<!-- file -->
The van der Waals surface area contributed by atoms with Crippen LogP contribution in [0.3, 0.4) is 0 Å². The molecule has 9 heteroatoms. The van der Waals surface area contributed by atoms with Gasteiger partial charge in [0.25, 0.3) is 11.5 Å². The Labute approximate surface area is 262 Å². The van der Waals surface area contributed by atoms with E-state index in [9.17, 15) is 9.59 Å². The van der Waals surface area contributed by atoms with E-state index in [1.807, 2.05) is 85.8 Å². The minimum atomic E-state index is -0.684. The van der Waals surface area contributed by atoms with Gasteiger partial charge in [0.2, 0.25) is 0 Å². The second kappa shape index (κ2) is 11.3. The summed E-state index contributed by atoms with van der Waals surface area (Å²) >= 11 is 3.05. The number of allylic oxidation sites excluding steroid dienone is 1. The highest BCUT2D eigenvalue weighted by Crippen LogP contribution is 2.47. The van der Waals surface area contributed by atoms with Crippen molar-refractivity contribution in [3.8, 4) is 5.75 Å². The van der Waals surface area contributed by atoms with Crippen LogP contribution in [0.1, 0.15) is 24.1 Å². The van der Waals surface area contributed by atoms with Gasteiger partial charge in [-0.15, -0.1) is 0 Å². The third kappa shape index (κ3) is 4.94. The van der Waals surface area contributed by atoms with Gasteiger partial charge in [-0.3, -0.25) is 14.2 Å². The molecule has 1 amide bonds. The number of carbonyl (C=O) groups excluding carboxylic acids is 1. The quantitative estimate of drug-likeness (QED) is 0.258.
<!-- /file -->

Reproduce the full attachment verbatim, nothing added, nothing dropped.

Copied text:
The van der Waals surface area contributed by atoms with Crippen LogP contribution in [0.3, 0.4) is 0 Å². The molecule has 9 heteroatoms. The van der Waals surface area contributed by atoms with Gasteiger partial charge in [0.25, 0.3) is 11.5 Å². The Labute approximate surface area is 262 Å². The van der Waals surface area contributed by atoms with E-state index in [9.17, 15) is 9.59 Å². The van der Waals surface area contributed by atoms with E-state index in [1.807, 2.05) is 85.8 Å². The minimum atomic E-state index is -0.684. The van der Waals surface area contributed by atoms with Gasteiger partial charge in [0.2, 0.25) is 0 Å². The second kappa shape index (κ2) is 11.3. The summed E-state index contributed by atoms with van der Waals surface area (Å²) >= 11 is 3.05. The number of allylic oxidation sites excluding steroid dienone is 1. The highest BCUT2D eigenvalue weighted by Crippen LogP contribution is 2.47. The van der Waals surface area contributed by atoms with Crippen molar-refractivity contribution in [3.8, 4) is 5.75 Å². The van der Waals surface area contributed by atoms with Crippen LogP contribution in [0.1, 0.15) is 24.1 Å². The van der Waals surface area contributed by atoms with Gasteiger partial charge in [-0.15, -0.1) is 0 Å². The third kappa shape index (κ3) is 4.94. The van der Waals surface area contributed by atoms with Gasteiger partial charge in [-0.3, -0.25) is 14.2 Å². The molecule has 1 amide bonds. The number of carbonyl (C=O) groups excluding carboxylic acids is 1. The quantitative estimate of drug-likeness (QED) is 0.258.